Below mentioned are some of the Examples of Credit Risk Management.
#1 – Risk-Based Pricing
In this, the Lender generally charges a higher rate of Interest to the Borrowers, where they sense a Risk of Default seeing the Financial Condition or the past history of the Borrower. Hence in this type of Credit Risk Management Strategy, different Rates will be applicable for different Borrowers depending upon the Risk Appetite and the Ability to pay back the loan.
The Company may charge a Higher Rate of Interest for the Loans disbursed to Start-up Companies and relatively decrease the Interest Rate as and when the Company starts performing. In this, Any Default to a Good Customer with a Lower Rate of Interest gets compensated with the other Customer to whom the Loan has been given at a Higher Rate.
#2 – Inserting Covenants
The Lender may insert certain provisions or debt covenantsDebt CovenantsDebt covenants are formal agreements between different parties like creditors, suppliers, vendors, shareholders, investors, and a company, establishing limits for financial ratios such as leverage ratios, working capital ratios, and dividend payout ratios, which a debtor must refrain from breaching. in the Loan agreements before disbursing the funds to the Borrower. They can be divided into Financial Covenants, Operational Covenants, Technical Covenants & Business Level Covenants. Any breach in the Covenant as per the Agreement will trigger a warning signal for the Lender that there is a default that is going to happen in the near future, and appropriate actions need to be taken to secure the Loan Amount.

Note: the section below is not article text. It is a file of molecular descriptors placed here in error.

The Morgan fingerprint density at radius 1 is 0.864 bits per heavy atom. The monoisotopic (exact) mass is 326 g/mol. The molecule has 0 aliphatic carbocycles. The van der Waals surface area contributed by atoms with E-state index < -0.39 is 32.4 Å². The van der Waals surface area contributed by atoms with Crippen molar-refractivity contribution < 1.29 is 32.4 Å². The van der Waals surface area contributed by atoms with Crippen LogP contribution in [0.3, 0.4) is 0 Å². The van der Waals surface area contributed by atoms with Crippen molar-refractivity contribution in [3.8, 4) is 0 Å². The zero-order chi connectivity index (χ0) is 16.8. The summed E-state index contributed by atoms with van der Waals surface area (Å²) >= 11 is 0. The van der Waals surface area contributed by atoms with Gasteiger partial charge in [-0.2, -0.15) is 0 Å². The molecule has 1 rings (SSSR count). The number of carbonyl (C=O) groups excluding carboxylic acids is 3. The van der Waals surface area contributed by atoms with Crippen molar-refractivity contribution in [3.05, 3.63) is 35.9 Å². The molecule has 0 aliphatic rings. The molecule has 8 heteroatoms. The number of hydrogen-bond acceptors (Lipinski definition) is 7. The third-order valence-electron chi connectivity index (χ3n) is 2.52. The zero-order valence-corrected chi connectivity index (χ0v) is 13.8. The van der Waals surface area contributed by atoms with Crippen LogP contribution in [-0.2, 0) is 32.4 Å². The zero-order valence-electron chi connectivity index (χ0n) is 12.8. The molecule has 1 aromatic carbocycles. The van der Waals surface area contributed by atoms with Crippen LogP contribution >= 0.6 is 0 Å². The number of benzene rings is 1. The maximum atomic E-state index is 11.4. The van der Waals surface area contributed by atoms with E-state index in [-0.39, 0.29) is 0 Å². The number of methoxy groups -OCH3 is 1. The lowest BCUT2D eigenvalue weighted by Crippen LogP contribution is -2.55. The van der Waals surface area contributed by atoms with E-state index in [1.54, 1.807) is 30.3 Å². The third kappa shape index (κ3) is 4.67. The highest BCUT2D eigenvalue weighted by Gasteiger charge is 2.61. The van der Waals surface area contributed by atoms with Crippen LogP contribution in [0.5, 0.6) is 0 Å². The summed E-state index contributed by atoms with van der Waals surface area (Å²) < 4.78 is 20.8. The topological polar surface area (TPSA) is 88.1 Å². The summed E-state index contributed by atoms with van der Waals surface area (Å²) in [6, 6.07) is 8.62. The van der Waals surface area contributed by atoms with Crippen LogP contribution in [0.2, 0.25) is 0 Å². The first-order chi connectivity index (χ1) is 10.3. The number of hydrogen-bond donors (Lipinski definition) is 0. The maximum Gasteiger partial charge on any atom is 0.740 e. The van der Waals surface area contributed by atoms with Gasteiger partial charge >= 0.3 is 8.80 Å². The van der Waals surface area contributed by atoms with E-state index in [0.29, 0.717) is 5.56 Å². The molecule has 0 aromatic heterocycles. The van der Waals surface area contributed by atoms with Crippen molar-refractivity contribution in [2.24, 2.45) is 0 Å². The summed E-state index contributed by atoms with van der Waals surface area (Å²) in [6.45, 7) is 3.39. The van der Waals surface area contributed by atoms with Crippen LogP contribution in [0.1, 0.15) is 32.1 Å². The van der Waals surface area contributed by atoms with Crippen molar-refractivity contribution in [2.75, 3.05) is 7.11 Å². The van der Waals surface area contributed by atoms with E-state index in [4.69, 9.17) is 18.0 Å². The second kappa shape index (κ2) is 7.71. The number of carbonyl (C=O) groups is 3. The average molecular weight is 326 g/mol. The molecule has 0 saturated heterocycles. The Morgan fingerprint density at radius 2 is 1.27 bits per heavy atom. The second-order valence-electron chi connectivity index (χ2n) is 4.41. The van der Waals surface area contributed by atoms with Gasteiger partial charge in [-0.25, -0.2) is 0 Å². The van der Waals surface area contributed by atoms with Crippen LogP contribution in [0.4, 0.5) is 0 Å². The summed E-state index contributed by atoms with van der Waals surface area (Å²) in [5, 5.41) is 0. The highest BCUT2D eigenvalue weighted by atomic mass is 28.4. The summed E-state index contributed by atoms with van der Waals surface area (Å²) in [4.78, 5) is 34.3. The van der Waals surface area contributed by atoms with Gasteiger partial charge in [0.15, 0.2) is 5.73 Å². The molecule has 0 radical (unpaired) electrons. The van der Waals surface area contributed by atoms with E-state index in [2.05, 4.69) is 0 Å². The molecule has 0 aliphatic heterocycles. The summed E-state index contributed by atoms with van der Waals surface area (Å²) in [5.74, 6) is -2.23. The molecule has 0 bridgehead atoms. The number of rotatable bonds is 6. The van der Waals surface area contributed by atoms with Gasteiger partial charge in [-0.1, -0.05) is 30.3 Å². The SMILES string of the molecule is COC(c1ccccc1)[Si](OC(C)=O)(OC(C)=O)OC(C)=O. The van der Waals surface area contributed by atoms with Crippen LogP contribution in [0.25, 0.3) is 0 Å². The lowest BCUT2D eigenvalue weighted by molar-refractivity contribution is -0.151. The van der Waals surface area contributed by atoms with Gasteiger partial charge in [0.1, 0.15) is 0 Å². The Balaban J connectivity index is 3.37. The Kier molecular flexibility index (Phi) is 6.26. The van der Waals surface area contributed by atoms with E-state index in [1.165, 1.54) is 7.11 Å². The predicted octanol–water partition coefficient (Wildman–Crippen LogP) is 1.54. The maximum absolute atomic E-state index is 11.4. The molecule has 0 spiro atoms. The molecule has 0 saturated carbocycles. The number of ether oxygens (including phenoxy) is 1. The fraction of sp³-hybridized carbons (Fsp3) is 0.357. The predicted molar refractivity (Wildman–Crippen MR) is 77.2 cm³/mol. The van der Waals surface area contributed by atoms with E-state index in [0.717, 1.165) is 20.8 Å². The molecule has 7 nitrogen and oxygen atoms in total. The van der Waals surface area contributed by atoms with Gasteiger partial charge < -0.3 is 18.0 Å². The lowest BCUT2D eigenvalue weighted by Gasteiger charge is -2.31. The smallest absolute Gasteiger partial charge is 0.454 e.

For example, Capital Adequacy Ratio is one of the most important Covenant for an NBFC to maintain up to 15% as per the recent changes in the RBI Guidelines. Anytime if this Ratio goes below 155, it would be a regulatory breach for the NBFC, which in turn can have serious repercussions on the Company and its Lenders for not monitoring the same efficiently.
#3 – Periodic MIS Reporting
In this, the Lender asks the Borrower to submit the Financial StatementFinancial StatementFinancial statements are written reports prepared by a company's management to present the company's financial affairs over a given period (quarter, six monthly or yearly). These statements, which include the Balance Sheet, Income Statement, Cash Flows, and Shareholders Equity Statement, must be prepared in accordance with prescribed and standardized accounting standards to ensure uniformity in reporting at all levels. in a predefined format for analysis. It can be Monthly, Quarterly, Bi-Monthly, or Annually depending upon the Type and Amount of Exposure. A Monthly MIS gives the Full picture of the Cash Flows of the Borrower and whether he is financially sound enough to repay the Debt Obligations on time.